Chambers 20th Century Dictionary

  1. Reciprocal

    rē-sip′rō-kal, adj. acting in return: mutual: alternating: interchangeable: giving and receiving.—n. that which is reciprocal: (math.) the quotient resulting from the division of unity by any given quantity.—n. Reciprocal′ity, the state or quality of being reciprocal: mutual return.—adv. Recip′rocally, mutually: interchangeably: inversely.—ns. Recip′rocalness; Recip′rocant (math.), a contravariant expressing a certain condition of tangency: a differential invariant.—adj. Recip′rocantive, relating to a reciprocant.—v.t. Recip′rocāte, to give and receive mutually: to requite: to interchange: to alternate.—v.i. to move backward and forward: (coll.) to make a return or response.—ns. Recip′rocating-en′gine, an engine in which the piston moves forward and backward in a straight line; Reciprocā′tion, interchange of acts: alternation.—adj. Recip′rocātive, acting reciprocally.—n. Reciproc′ity, mutual obligations: action and reaction: equality of commercial privileges.—adjs. Rec′iprock, Rec′iproque (Bacon), reciprocal; Recip′rocous (rare), turning back: reciprocal.—Reciprocal proportion is when, of four terms taken in order, the first has to the second the same ratio which the fourth has to the third; Reciprocal ratio, the ratio of the reciprocals of two quantities; Reciprocal terms, those that have the same signification and consequently are convertible; Reciprocating motion, by this the power is transmitted from one part of a machine to another. [L. reciprocus.]

The Standard Electrical Dictionary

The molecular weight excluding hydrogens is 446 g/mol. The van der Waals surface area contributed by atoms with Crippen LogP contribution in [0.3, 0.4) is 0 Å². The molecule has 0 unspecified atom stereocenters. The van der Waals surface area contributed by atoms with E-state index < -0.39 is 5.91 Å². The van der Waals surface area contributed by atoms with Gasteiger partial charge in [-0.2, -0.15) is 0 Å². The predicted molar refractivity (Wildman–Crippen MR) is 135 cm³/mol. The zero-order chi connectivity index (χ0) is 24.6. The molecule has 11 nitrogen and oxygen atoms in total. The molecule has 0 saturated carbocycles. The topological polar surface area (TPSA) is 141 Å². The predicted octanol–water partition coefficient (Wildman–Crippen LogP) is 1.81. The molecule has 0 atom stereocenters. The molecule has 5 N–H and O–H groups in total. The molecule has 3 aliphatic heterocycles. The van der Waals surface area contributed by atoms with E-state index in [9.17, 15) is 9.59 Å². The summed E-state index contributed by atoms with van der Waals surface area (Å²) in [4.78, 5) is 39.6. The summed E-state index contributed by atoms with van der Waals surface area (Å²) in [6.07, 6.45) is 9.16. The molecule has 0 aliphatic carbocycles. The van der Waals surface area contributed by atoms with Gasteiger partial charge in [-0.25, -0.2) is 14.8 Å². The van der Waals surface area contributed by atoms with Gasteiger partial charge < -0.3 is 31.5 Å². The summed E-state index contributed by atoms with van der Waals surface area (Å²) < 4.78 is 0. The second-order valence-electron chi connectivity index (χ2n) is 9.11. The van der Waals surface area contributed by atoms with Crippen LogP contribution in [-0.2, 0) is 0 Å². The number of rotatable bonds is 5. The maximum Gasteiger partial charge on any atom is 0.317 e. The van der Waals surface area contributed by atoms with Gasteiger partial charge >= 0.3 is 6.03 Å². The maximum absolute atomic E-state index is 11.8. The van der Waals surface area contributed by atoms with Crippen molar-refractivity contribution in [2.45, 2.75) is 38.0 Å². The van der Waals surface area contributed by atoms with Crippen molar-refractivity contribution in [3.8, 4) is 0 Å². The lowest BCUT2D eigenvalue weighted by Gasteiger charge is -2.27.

1. Reciprocal

    The reciprocal of a number is the quotient obtained by dividing one by the number. Thus the reciprocal of 8 is 1/8. Applied to fractions the above operation is carried out by simply inverting the fraction. Thus the reciprocal of 3/4 is 4/3 or 1-1/3.


  1. Chaldean Numerology

    The numerical value of Reciprocal in Chaldean Numerology is: 8

  2. Pythagorean Numerology

    The numerical value of Reciprocal in Pythagorean Numerology is: 1

Sample Sentences & Example Usage

  1. Samuel Johnson:

    Life cannot subsist in society but by reciprocal concessions.

  2. Louis K. Anspacher:

    Marriage is that relation between man and woman in which the independence is equal, the dependence mutual, and the obligation reciprocal.

  3. President Hassan Rouhani:

    If the Americans take the appropriate actions vis--vis Iranian citizens who are being imprisoned here, then the right atmosphere and environment will be created for reciprocal actions, perhaps.

  4. Dmitry Rogozin:

    Measures for countering the aggressor could include those that concern Russia's strategic nuclear capability, that is reciprocal measures so that, God Forbid, no one gets a crazy idea in their head.

  5. Erik Pevernagie:

    When people are solely intersecting, we mainly hear monologues. But instead of soliloquizing we need dialoguing. Good social coherence requires a reciprocal willingness to create space for an open discussion. Plain talk and unbiased listening are the keystones for a healthy sovereign human living together. ("Why didn't he ask ? " )